The most common practice of applied behavior analysis (ABA) today is with individuals with autism who are receiving intensive ABA services. The necessity of having trained individuals who implement these services is critical. The Behavior Analysis Certification Board® (BACB) recognized this and created the Registered Behavior Technician™ (RBT®) Credential, which requires aspiring RBTs to undergo a rigorous 40-hour training and pass a competency assessment supervised by a BCBA®, BCaBA® or BCBA-D™.
Since 2013, the number of individuals who hold the RBT credential has increased at a phenomenal rate. In 2016, there were 25,853 individuals who held that credential. As of July 2019, there are 60,685 RBTs in good standing with the BACB. The demand for even more RBTs continues to grow as the population of individuals needing services is increasing, payer sources are demanding that credentialed individuals provide services, and there is growing recognition that the work of RBTs is valuable and could be useful in other settings like schools.
Changes to the RBT Requirements
With the ever-increasing numbers of RBTs and the visibility of RBT services, the BACB decided to review the current standards for obtaining and maintaining the RBT credential. They commissioned a committee of subject matter experts to make recommendations. In December 2018, the board voted to approve the recommendations.
Here is an overview of those changes.
Task List and Exam
The RBT® Task List serves as a guide for those providing initial RBT training and for RBTs in their day-to-day practice. The BACB made a few changes. Additions to the task list include:
- Implementing shaping procedures
- Implementing token economies
- Actively seeking clinical direction from a supervisor in a timely manner
These additions help to clarify expectations for RBT practice and help to ensure that support for implementing interventions is in place.
The BACB also removed three tasks:
- Implementing stimulus fading was removed because there were concerns about it being too advanced for entry level RBTs.
- Assisting with the training of stakeholders was removed because of a concern about RBTs being incorrectly perceived as being permitted to train others.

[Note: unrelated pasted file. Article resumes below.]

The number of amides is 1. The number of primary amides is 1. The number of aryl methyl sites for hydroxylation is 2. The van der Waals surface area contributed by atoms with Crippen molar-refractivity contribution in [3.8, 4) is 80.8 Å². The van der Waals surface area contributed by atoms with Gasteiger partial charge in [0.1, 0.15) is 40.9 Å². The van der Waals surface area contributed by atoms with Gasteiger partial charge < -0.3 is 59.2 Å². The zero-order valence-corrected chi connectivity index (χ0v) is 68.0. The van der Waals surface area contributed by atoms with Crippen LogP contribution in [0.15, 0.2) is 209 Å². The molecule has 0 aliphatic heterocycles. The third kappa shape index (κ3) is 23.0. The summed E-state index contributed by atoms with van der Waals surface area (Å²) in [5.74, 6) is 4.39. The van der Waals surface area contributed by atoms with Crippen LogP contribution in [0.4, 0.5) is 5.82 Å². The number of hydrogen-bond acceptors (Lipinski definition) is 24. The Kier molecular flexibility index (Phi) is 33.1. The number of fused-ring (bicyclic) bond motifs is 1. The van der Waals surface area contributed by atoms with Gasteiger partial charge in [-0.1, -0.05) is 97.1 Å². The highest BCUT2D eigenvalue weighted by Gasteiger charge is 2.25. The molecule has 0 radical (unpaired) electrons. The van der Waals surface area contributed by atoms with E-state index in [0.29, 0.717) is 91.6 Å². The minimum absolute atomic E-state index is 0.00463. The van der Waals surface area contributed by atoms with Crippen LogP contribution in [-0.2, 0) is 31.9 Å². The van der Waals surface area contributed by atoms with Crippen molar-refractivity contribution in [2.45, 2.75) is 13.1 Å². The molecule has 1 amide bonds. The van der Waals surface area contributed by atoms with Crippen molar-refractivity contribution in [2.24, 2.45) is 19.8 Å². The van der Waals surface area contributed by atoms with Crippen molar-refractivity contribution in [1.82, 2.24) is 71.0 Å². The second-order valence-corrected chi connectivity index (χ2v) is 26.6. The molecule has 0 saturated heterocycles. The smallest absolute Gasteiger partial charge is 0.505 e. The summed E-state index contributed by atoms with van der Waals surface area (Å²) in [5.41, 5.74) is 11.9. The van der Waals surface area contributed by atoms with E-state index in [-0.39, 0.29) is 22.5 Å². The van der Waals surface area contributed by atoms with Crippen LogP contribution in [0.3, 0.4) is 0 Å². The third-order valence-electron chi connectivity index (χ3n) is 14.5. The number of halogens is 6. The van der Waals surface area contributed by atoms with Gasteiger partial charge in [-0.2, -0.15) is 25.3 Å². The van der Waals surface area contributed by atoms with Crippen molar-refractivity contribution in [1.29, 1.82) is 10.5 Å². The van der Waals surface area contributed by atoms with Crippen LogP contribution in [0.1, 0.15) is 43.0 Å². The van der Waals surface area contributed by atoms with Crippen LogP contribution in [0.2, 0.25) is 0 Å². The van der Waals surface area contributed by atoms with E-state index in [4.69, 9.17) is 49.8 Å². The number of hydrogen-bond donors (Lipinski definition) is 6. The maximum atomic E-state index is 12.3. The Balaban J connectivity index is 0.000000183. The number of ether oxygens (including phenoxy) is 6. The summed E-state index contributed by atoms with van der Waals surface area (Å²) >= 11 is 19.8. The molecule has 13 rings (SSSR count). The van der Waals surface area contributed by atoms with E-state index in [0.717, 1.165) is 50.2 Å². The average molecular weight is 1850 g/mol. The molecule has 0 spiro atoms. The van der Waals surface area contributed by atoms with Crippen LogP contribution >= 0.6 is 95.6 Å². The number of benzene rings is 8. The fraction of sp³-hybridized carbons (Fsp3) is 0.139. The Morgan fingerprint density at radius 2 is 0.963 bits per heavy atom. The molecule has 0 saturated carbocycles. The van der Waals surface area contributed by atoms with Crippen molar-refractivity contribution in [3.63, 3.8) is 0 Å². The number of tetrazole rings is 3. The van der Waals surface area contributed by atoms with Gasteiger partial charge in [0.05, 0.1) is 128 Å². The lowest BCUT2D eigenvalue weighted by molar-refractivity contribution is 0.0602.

- Complying with applicable legal, regulatory and workplace reporting requirements was removed because content in the new ethics code makes that item redundant.
The BACB conducted a survey of RBTs and Responsible Certificants in September 2018 to validate the task list content. Survey respondents rated items according to their importance and rate of occurrence. Results indicated that all items were important and implemented frequently, so all 37 items remained.
The changes to the original task list resulted in the validated and more refined RBT Task List 2.0. These changes take effect November 2019. RBT examinations administered starting in November 2019 will be based on this revised task list.
Minor changes to RBT training also take effect November 2019. The length of training remains at 40 hours and must be completed within 180 days and in no fewer than 5 days. This guideline was put into place to ensure that RBT candidates did not extend training so long that it would be hard to retain the information and also do not cram too much training into a short amount of time.
The training must include 3 hours on ethics and 1 hour on RBT supervision requirements as well. While the original RBT training also required 3 hours on ethics, the changes highlight the newly created RBT Ethics Code and the necessity to seek out supervision for clinical direction.
New requirements regarding the use of assistant trainers for RBTs have already gone into effect. Assistant trainers who are knowledgeable and proficient in the training material may deliver some or all of the training under the supervision of a BCaBA, BCBA or BCBA-D.
The BACB also made some significant changes to how the RBT® Competency Assessment is delivered. As of November 2019, the board will make a distinction between competency assessments for RBTs needing to complete it before taking the exam and those who need it to renew their RBT credential.